I trust my fiancee’s judgment, especially when it comes to art. Several weeks ago, I asked her to choose her favorite, and least favorite photos from my website. As her favorite, she chose Genesis, a photo I shot this past January in Death Valley.
Her least favorite? That was Vertigo, a photo I shot in May of 2010 in the Colorado Plateau.
Though she thoughtfully explained why Vertigo was her least favorite — I think there was another reason. The thought of her husband-to-be leaning over a 3000 foot precipice certainly doesn’t leave warm and fuzzy feelings.
These photos have one thing in common — they were entirely previsualized.
I visited Toroweap (the location of Vertigo) countless times, but never could find a composition I liked. In May of 2010, I returned with the objective of shooting a well-balanced horizontal composition. I purchased a 300mm Nikkor lens specifically for that photo.
Likewise, Genesis was also a well planned shot. I sought to capture a south-facing photo of the flooded salt flats. I hoped for submerged salt cracks in the foreground, and a soft gradient in the background.
On June 12 when I set out on my trip to the Colorado Plateau, I didn’t have a shot in mind. My only goal was to capture a photo better than Luminosity, a glow shot I captured on my 4×5 in May of 2010.
I can honestly say I tried my best. I hiked countless miles under the hot desert sun, formulated a plan to scout the canyon, and stuck to it.
Even though I did not walk away from this trip with a portfolio shot, it was a great experience. I learned how best to deal with extreme temperature — and even used a solar panel to refrigerate my film. I took only 3 photos — none of which I like — but my exposure was dead nuts on all of them.
This November, I will be returning to Zion National Park — one of my favorite shooting location. Unlike my June trip to the Colorado Plateau, I have at least 2 previsualized photos that I am determined to capture. I have goals, objectives, and aspiration.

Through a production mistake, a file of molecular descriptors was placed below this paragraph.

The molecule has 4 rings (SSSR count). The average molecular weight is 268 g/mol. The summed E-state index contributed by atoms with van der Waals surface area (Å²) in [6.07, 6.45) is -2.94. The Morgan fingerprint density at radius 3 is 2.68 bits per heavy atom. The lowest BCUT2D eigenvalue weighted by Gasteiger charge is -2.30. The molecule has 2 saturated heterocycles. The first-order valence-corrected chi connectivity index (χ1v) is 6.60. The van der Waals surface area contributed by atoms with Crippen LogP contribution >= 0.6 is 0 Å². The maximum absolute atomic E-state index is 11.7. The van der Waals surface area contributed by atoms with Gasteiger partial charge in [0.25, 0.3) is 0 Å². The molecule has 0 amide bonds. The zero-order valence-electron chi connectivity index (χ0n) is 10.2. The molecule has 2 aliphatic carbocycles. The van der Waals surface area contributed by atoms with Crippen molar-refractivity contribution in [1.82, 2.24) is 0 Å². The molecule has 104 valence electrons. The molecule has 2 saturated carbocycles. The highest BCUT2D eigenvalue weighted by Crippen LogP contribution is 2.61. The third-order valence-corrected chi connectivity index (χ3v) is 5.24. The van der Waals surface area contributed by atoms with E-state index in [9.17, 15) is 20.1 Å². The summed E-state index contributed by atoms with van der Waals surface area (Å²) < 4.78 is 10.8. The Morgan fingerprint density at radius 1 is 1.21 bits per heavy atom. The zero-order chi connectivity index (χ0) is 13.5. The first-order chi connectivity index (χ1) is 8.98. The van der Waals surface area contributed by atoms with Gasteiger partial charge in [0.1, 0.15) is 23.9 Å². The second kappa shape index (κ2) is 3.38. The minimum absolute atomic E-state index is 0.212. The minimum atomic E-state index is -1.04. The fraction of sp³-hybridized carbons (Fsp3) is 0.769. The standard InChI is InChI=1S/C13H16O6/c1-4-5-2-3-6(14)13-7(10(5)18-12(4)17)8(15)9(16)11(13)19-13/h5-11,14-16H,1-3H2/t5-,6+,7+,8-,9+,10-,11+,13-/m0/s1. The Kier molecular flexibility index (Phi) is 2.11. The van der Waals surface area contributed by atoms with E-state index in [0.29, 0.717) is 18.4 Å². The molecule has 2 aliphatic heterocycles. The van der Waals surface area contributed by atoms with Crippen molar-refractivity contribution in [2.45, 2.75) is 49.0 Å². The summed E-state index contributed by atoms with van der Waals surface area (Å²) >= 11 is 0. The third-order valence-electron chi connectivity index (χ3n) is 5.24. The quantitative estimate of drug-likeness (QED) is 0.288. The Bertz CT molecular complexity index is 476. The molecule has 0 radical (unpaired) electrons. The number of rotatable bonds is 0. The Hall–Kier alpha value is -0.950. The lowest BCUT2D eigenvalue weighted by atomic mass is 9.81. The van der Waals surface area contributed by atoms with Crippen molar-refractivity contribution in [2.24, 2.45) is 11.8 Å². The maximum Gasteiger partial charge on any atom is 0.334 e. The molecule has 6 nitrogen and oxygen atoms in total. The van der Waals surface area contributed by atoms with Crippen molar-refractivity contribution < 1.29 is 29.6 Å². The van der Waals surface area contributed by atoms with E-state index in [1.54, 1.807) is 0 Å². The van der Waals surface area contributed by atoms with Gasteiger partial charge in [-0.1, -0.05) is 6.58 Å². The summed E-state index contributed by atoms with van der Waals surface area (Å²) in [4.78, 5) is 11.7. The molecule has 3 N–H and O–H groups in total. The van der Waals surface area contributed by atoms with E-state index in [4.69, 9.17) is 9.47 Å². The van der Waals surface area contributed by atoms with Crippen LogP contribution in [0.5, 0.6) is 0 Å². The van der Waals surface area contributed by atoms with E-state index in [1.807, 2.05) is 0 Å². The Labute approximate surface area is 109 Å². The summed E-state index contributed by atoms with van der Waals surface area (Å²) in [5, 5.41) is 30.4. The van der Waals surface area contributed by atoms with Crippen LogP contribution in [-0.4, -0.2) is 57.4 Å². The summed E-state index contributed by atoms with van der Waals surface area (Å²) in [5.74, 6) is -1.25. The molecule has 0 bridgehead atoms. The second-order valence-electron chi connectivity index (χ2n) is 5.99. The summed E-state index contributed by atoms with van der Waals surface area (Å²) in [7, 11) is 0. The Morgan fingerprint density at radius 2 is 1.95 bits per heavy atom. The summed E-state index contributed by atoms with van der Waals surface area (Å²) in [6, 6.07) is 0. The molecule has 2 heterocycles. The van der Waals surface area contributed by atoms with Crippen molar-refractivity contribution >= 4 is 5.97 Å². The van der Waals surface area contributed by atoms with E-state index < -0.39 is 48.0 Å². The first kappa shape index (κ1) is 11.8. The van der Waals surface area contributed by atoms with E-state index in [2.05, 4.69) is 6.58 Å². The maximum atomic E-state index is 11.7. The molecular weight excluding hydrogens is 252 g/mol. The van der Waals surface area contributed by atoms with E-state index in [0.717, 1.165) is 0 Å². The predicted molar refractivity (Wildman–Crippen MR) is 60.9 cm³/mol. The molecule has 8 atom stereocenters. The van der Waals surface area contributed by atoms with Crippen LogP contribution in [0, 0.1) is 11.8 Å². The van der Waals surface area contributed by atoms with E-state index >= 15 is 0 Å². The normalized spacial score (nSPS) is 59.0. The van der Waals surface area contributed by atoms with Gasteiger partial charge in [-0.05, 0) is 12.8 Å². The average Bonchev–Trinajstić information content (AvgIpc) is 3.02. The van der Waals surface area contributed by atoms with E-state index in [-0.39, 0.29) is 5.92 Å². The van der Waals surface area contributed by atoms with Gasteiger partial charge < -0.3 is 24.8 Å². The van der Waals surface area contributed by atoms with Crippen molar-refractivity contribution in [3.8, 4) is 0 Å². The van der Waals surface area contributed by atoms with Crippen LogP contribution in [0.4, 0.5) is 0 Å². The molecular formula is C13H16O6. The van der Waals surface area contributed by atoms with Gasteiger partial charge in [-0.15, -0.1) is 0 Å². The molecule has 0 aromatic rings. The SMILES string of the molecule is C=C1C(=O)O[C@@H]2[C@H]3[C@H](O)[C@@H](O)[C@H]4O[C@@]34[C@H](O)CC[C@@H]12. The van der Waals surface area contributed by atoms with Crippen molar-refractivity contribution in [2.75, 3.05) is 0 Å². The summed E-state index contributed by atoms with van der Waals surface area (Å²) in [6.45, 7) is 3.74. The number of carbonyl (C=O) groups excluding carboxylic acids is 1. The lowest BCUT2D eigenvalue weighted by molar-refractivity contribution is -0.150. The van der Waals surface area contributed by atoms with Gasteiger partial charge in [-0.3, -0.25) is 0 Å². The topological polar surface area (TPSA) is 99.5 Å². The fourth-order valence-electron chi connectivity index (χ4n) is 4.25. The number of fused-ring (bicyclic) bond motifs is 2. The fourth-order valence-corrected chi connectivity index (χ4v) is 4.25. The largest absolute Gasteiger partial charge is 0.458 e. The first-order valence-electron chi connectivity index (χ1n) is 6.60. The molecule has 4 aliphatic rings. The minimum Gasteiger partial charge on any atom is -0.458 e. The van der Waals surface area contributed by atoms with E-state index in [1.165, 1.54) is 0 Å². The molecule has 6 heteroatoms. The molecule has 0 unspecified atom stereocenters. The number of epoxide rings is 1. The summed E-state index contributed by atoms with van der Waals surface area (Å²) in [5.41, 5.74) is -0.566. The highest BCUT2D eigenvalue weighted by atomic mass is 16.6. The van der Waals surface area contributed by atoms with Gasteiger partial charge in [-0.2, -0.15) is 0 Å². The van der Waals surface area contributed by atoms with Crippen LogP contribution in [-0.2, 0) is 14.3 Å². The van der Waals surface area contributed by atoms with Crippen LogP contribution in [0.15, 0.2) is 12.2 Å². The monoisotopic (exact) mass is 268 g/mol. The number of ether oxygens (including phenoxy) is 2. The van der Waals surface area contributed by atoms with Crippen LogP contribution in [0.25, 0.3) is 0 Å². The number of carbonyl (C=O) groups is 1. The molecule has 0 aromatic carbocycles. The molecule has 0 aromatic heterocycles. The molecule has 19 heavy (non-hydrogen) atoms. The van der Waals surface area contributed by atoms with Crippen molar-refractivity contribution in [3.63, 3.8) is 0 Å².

So where does this put me for next spring? The Colorado Plateau has been great to me, but I won’t be returning next spring. I’ll focus my attention on another region — scenic North Dakota.
Or maybe not. But in all seriousness, it’s okay to make fun of North Dakota. According to my web stats, I haven’t had a visitor from North Dakota in 3 years — they’re not reading this. Mississippi, you’re not far behind.
One thing is for certain though — wherever I end up, I’m bringing my video camera to take you guys along for the ride. I’m sure you’ll see more of my (poor) dancing. Better yet, maybe I’ll even take a photo.
Oh, and maybe I should explain my video from Day 9. Did anyone think I was honestly shooting two 8×10 view cameras at the same time? Here’s the real story.
On the morning of Day 9, I ran into a friend at the Wire Pass trailhead. It was a complete coincidence.
He owns the exact same Ebony 8×10 camera (RW810) that I use. We hiked into the canyon, and checked out an area I named “The Dragon’s Lair.”
With two identical 8×10 cameras in the canyon, we decided to have some fun. Want to call my bluff? Look at my eyes as I try to explain why I’m shooting two cameras. They shift to the right — a clear sign that I’m making it all up. I’m horrible at poker.
I didn’t have a closing video for that day, so I setup a tent in my bedroom, and threw on a headlamp. I have a hard time being serious with this stuff, so I chose to use the video clip where I was interrupted by the neighbor’s motorcycle. Good times. 🙂